If your organisation was an animal, what would it be? Is your organisation a risk taker? Short sighted? Perhaps it’s slow to react? I’ve worked for elephants, giraffes and even a hyena. Animals and organisations both have their behavioural quirks and ways of optimising their survival chances in their particular environment. However, what worked in the past isn’t always the best survival tactic in the present. Sometimes organisations need to adapt due to factors such as customer demand, regulatory changes or new environmental risks. Behaviours adopted in the mistaken perception that they are helpful can even be self-harming and may need to change.
Last month we discussed information security culture and the shared underlying unconscious assumptions of staff that frame it. This month we talk about how to go about trying to change security culture. Changing the culture of an organisation can be a significant challenge and I’ve seen many efforts fail.
There are three things you need to know before you start. Firstly, you need to identify what problematic behaviours exist. Secondly, you need to understand what beliefs, attitudes and unconscious assumptions are enabling them. Thirdly, you need to know what cultural values you’re aiming for to re-align the organisation’s behaviour towards it’s key goals. Potentially, this means the ‘un-learning’ of one set of beliefs and the learning of a new set.
Broadly, successful culture change requires three components:
- There needs to be evidence of a problem or a failing in the organisation’s ability to cope. Some cultural change experts such as Edgar Schein refer to this as ‘disconfirming data’. Cognitive dissonance can make it difficult for people to admit they’re in trouble. Causes might be misattributed without adequate supporting data to factors such as ‘seasonal variances’, ‘market movements’ or my favourite security scapegoat, ‘idiotic users’. The more fundamental problems of systemic failing processes and system design mistakes are glossed over. Therefore, to be effective, the disconfirming data needs to be robust and presented in a way that makes it indisputable. For example, ‘our security processes are too complicated’ can be disputed where as ‘our staff perceive our security processes as too complicated’ cannot since the perception is valid for those who hold it. Also, it’s important to have recognition of ownership of the problem. If staff are able to claim that the problem is ‘over there’ with another department then they are unlikely to accept a need for cultural change.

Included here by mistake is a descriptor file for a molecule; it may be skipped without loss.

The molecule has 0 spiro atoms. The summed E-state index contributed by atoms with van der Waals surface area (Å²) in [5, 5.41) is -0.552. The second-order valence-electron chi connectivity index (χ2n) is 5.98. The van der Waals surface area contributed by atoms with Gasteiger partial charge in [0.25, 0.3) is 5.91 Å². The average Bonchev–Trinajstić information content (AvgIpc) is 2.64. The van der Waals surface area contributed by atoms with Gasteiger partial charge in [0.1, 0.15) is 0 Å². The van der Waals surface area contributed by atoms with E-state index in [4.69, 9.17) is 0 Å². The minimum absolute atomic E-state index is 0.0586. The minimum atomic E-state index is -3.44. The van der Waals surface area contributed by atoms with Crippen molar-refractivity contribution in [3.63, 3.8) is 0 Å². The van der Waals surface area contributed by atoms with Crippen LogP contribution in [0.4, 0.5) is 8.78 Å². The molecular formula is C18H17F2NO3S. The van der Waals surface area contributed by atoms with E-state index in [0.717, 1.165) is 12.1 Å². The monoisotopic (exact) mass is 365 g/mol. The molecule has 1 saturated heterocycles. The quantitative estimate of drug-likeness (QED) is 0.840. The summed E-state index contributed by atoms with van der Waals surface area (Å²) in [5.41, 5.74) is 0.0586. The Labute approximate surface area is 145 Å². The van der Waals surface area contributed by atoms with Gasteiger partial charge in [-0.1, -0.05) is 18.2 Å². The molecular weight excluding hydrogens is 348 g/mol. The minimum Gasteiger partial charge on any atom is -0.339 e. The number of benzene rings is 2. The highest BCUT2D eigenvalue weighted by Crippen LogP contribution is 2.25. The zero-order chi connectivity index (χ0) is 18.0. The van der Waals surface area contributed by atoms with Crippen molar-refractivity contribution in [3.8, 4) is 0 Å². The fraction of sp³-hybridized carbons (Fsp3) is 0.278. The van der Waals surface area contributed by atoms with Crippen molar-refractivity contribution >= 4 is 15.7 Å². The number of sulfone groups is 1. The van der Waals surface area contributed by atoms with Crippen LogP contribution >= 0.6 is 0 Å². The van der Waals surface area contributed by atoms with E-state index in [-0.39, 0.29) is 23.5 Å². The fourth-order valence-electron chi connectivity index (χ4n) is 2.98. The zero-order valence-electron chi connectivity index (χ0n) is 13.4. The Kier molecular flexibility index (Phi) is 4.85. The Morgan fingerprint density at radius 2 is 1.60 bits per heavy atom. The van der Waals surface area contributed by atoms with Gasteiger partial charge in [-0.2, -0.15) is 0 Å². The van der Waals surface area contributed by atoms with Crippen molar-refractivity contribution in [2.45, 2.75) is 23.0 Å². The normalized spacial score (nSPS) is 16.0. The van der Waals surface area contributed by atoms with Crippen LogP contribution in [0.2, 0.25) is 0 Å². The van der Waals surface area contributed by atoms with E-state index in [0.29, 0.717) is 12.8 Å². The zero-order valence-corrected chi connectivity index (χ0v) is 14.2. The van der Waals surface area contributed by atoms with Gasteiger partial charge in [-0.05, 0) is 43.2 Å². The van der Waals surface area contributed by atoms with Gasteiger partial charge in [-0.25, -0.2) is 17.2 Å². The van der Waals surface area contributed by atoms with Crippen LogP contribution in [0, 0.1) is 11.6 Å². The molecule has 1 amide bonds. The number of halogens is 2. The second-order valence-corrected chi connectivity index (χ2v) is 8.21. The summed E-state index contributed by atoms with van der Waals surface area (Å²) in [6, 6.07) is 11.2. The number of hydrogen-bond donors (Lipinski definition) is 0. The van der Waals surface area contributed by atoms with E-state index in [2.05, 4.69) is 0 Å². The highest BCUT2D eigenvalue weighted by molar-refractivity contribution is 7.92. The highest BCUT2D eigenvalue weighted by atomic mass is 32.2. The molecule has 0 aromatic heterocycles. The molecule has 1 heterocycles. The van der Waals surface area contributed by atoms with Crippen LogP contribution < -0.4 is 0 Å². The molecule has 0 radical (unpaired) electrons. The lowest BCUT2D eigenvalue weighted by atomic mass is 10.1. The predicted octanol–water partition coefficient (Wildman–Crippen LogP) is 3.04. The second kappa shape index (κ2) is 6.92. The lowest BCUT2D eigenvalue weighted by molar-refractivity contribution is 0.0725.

- The disconfirming data must relate to key organisational goals. There’s a brilliant quote from Milton Friedman: ‘Only a crisis, actual or perceived, produces real change’. It’s important that the evidence of a problem relates to a key organisational goal and raises fundamental questions about the survival or the organisation or the purpose of it’s existence. If the failing is not directly relevant to the organisation’s core goal or can be explained away then there is unlikely to be a cultural change.
- Staff need to feel safe in trying new ways of working to change the organisational culture. This aspect is frequently overlooked in cultural change programs. Trying new ways of working is time consuming and can lead to mistakes due to unfamiliar ways of working. Consider that for many staff, working slower and making mistakes is not an attractive prospect. It’s important that staff feel that new ways of working will not be criticised by peers and that mistakes in the name of adaption will be tolerated and not punished by management.
It’s important that all three ingredients are present in order to successfully promote a culture change. Is your information security awareness campaign struggling to promote safe behaviours? Maybe it’s coming into conflict with other organisational values such as speed and cost? Perhaps it’s time to dig a little deeper into the underlying attitudes and start looking at a cultural change programme.